We have respectfully utilized excerpts from the Turk Pipkin book Born of the River which eloquently tells the story of the Colorado River and the LCRA.
Images of the dam construction courtesy of LCRA Corporate Archives
BORN of the RIVER
THE COLORADO RIVER AND THE LCRA
On August 17, 1936, the LCRA Board chose what is known as the Hughes site at Marshall Ford – twenty miles upstream from Austin – as the location for what was to be the Colorado’s main flood-control dam.
The design and bidding process for the project was greatly accelerated by utilizing documents from the Grand Coulee Dam, then under construction on the Columbia River at a similar size of 180 feet high and 4,000 feet long. Despite the massive size of the proposed lake, acquisition of land was not difficult because the steep cedar-filled canyons were primarily remote ranch lands.
The construction contract was awarded to Brown & Root – a risky project for the relatively young company since funding was only secured for the first half of the project. At the ground-breaking ceremony on February 19, 1937, Secretary of the Interior Harold Ickes announced that the Marshall Ford Dam would be built in two phases, the first 190 feet in height and the second, 266 feet, which would double the cost from $10 million to $20 million.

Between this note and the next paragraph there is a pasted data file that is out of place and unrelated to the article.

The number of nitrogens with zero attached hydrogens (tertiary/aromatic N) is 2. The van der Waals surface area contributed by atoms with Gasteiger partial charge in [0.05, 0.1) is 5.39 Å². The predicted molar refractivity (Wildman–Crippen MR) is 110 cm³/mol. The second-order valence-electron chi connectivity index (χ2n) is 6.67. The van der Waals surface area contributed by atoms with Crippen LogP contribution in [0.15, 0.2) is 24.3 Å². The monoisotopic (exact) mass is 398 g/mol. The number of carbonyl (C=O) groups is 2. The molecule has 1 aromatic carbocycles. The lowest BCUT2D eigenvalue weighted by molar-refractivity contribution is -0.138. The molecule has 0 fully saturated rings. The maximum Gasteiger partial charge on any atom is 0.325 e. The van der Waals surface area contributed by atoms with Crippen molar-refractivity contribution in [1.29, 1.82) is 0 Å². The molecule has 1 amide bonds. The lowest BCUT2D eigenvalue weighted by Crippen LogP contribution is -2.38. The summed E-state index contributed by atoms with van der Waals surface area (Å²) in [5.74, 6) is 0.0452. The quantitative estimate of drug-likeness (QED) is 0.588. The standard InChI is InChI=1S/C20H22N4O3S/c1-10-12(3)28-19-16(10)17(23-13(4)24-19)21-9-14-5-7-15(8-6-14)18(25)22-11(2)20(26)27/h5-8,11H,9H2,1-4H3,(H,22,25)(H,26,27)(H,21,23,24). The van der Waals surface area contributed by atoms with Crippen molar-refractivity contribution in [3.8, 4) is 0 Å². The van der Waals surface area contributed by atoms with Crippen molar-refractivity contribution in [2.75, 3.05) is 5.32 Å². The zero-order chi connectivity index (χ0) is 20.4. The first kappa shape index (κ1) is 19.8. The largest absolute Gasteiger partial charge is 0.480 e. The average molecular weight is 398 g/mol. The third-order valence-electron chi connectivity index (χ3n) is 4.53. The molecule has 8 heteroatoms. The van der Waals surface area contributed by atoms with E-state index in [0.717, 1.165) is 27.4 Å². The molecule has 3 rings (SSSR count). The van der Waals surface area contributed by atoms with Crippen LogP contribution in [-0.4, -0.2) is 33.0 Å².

A potentially severe setback for the agency occurred on February 22nd, when the LCRA’s chief supporter in Washington, Congressman J.P. Buchanan, suffered a heart attack at work and died that night at the U.S. Naval Hospital in Bethesda, Maryland.
Six days later, with the encouragement and support of Alvin Wirtz, 28 year old Lyndon Johnson announced his intention to run for Buchanan’s seat. Promising to bring electricity to the rural areas of his Hill Country district, Johnson won the election over a field of eight candidates. His campaign slogan “A vote for Johnson is a vote for Roosevelt and progress.”
Johnson and Wirtz became powerful allies of the LCRA, and together they were responsible for much of the Authority’s success.
A severe flood in July, 1938, despite the completion of Buchanan Dam, caused considerable damage all the way to the coast and prompted an investigation into the LCRA’s flood control plan. In a general meeting at the House of Representatives Chamber of the State Capitol, Johnson informed the assembled masses that, “the federal government came in and said it was advisable, if we were to control such floods as we had in 1935 – and last week, to raise that Marshall Ford Dam from 109 feet to 265 feet.”